I remember handwriting my first recipe while watching my mom cook one of her easy and delicious meals 30-minute meal recipe one evening before going back to college for my senior year. That year I had my own apartment and to save money, I wanted to cook for myself instead of buying in the cafeteria. I placed the recipes on index cards and put them in an index card organizer divided into groups called, "pasta," "chicken," and "side dishes." This was my dinner back then with a restricted diet I had.
Then over the years, my collection got even more significant. Cooking for my family was a love I wanted to share with them. So, I started to accumulate handwritten recipes, torn recipes from magazines, and recipes from friends and family. All these recipes were stored in three 3-inch binders that took up almost half my recipe book shelf. Needless to say, over the last 20 years, I collected A LOT OF RECIPES.
The Easy Way to Go Digital With Your Recipes
Recently, I decided that having these binders of recipes were OK but were taking up too much room. I have been reducing my stuff for the past several years and finally got around to figuring out what to do with the recipes. Here's how I got back 9 inches on my cookbook shelf.
Eliminate your recipe clutter, store them digitally.
First, I started scanning and eliminating paper copies and making them digital. Note: They are only for personal use, and I do not share any recipe I found.
I used an app on my iPhone called "TinyScan Pro" (it costs $4.99 on iTunes) and took a picture of it. I adjusted the image, so I only saw the text. This app turns the image into a PDF. This process took some time so be patient. It isn't a quick method, but it is an easy one.
Then, I renamed the file to describe the recipe. If the title was not descriptive, I modified the title, so I could search it easier. For example, I would use the title: broccoli-cheese-chicken.pdf.
I uploaded them to my online backup account, like Dropbox. And, then I downloaded them to my server at home. So, I have two places for the files.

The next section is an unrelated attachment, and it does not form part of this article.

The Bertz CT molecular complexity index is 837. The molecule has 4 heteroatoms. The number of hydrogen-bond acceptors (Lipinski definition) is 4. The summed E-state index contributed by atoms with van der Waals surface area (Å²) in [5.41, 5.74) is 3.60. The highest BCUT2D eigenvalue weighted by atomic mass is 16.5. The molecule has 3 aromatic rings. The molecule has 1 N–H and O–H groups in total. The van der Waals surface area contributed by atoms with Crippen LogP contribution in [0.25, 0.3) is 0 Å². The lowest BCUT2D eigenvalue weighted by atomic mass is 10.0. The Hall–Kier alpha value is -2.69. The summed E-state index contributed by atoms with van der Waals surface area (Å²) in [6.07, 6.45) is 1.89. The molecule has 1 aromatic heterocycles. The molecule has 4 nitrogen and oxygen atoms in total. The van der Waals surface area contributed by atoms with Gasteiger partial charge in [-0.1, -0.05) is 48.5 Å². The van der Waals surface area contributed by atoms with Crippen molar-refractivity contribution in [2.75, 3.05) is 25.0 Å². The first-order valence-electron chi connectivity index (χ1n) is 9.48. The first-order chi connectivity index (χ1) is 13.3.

With my online account and my server, I can search for any recipe. For example, if I type in "Salad," all the salad recipes appeared.
That's it. What do you think? I hope this shows you going digital with recipes is not a complicated process. It will take some time if you have lots of recipes. But, it is so worth it when you can pull up your recipes digitally instead of looking through countless binders.
Where do you store digital recipes?
I used a Western Digital My Cloud server that helped me store the recipes. WD My Cloud has an app that will allow you to connect it to your recipe folder. I added the app to the tablet, and now when I want to find a recipe, I open the app and search for the name, ingredient, or type that I added to the filename. It works pretty well and keeps me from storing the clutter.
There are also many online recipe sites you can join to create a digital collection of recipes. Here are some I use:
Not all of these sites will allow you to upload the .pdf recipes though. However, if you wish to save other bloggers' or magazine sites' recipes some of them will allow you to do that easily.
Need some digital recipe inspiration? Follow me on Pinterest. If you are looking for any particular recipe, feel free to visit my Yummy recipe page index by clicking here.
Whichever system you decide to use, be sure to stay consistent. The worst thing is to have different sites with different recipes on them. It would be very time-consuming to figure out which site has the particular recipe you want. Keep it simple, and you will be a lot happier.
Please note these are affiliate links through Amazon and at no additional cost to you, I will earn affiliate fees if you decide to make a purchase.
Note: I do not sell or share these recipes. They are only for personal use and for my inspiration only. I do not receive a referral commission for TinyScan Pro to do this post though I would love too. =)